# Apple wireless keyboard on Linux

The new Apple wireless keyboards are a really nice looking and robust design, but unfortunately, Many people are having trouble using them under Linux.

The main problem is that it times out and people assume that the problem is something to do with the Linux Bluetooth layer. But actually the problem is very easily solved - the keyboard requires a pin number to be established before it will allow the device to connect and bond.

Also, I find that there can be problems connecting to some devices using the GNOME applet by in the system try, so these instructions create the initial connection from a root terminal instead.

First, find the MAC address of your device, as follows:

hcitool scan

This will yield something like the following output:

00:1D:D8:93:90:3D      Microsoft Bluetooth Notebook Mouse 5000
00:1E:52:FC:4A:8E      Apple Wireless Keyboard

Next, turn on the keyboard, and establish a connection as follows:

hidd --connect 00:1E:52:FC:4A:8E

This is where it would normally time out if left to its own devices, but actually all is well and the keyboard is waiting for you to enter a four digit PIN number such as 0000 into the Apple keyboard followed by the enter key. When you hit enter, a dialog box will come up allowing you to enter the matching PIN (using your currently working keyboard) which will then complete the connection and bonding process.

After this procedure, the keyboard should be listed in the connected and bonded devices list and will automatically be present after rebooting or whenever the keyboard is powered up.

## Remapping keys

The Apple wireless keyboard is very compact, but to achieve its small foot print, some often used keys are missing, such as the page up/down, home/end and delete keys. These are emulated by using the fn pseudo-modifier key at the bottom left in combination with the cursor keys (and fn + backspace emulates the delete key). This solution is ok, but I'd like to make a couple of changes for more transparent use with Linux, one change can be done easily, the other can't be done at all.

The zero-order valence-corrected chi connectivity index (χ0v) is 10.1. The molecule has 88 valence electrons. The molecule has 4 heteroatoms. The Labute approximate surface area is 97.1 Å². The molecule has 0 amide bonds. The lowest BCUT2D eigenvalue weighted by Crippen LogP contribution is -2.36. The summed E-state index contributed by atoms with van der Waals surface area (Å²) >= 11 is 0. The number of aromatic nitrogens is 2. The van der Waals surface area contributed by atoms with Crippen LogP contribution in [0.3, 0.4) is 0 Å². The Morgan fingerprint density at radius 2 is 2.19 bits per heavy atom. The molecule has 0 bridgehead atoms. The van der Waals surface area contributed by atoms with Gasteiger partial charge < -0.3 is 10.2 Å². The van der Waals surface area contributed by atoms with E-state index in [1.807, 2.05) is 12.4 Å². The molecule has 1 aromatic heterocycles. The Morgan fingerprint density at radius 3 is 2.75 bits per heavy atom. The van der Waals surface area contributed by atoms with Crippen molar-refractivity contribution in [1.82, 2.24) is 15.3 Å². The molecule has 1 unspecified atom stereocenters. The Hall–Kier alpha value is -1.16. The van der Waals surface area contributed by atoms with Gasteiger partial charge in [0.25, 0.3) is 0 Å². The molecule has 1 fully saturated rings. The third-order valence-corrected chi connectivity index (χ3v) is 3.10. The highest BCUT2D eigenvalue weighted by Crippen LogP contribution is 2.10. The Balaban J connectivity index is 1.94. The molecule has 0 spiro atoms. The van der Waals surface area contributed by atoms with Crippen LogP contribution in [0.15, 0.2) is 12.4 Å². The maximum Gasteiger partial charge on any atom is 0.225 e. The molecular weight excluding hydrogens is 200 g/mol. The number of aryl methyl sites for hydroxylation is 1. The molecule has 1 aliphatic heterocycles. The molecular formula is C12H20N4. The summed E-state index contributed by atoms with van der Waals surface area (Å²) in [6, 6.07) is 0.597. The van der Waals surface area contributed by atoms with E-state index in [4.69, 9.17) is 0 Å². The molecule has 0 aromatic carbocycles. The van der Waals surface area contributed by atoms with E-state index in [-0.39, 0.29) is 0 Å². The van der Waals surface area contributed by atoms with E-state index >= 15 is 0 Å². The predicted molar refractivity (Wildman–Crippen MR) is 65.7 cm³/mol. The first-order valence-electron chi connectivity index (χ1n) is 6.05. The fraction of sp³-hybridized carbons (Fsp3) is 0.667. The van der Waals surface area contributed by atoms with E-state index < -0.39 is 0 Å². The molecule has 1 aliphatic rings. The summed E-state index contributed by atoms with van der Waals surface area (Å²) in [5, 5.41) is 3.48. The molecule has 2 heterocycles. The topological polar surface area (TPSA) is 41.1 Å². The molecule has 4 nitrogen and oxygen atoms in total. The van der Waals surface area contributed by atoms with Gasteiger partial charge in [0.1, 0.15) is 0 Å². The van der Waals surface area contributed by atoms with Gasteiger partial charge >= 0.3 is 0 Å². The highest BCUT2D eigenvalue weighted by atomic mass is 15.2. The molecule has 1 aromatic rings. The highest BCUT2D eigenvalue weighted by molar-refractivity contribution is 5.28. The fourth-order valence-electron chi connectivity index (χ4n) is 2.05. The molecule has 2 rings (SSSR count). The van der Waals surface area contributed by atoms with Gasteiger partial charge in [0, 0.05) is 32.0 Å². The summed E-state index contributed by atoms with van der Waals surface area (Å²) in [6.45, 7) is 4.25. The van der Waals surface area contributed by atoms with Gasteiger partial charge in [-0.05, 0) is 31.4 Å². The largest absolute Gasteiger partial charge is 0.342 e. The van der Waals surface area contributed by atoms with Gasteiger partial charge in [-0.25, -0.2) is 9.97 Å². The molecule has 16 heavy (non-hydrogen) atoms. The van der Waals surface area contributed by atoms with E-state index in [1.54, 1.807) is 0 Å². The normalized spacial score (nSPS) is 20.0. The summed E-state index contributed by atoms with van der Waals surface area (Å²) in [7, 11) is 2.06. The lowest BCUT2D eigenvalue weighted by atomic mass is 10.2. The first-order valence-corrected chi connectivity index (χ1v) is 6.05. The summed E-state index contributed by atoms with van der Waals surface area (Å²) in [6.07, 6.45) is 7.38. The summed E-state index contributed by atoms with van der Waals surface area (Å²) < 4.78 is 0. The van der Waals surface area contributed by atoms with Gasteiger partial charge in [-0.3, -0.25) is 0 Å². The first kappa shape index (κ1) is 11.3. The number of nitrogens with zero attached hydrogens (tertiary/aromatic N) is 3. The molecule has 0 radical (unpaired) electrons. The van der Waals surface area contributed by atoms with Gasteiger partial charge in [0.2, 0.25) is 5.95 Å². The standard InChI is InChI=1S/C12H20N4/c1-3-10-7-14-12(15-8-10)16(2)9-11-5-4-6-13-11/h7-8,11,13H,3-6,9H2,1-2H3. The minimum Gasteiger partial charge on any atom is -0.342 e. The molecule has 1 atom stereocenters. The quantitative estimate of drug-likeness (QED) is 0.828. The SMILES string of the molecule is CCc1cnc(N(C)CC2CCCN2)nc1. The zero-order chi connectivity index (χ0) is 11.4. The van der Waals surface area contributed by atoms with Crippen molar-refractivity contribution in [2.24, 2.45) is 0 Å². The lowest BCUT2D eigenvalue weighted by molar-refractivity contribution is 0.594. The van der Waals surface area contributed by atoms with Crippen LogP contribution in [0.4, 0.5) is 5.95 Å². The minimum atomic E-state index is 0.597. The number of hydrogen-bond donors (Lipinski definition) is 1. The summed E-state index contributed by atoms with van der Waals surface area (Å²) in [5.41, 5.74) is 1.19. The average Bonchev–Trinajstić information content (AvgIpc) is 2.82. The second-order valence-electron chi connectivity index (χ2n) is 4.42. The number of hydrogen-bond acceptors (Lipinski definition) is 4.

The one we can't do is to swap the positions of fn and ctrl. Most windows and linux users are used to the control key being at the very bottom right and a function key being next inward not the other way round. But unfortunately the fn key is usually a pseudo-modifier key and has no key code because it doesn't exist as far as the software is concerned - its operation is determined by the keyboard hardware.

Actually I think this is wrong I think it's done in the kernel not the hardware, cos showkeys gives a result when pressing the fn key.

The change which we can make is to make the eject key into delete since Linux users have no use for eject.You can use xev to find keycodes by pressing keys, and use xmodmap -pke to list current key assignments. The keycode for the eject key on the Apple keyboards is 204, so we can map it to eject as follows:

xmodmap -e "keycode 204 = Delete"

Another one I added was to make the f12 key to the left of eject into an insert key as follows:

xmodmap -e "keycode 176 = Insert"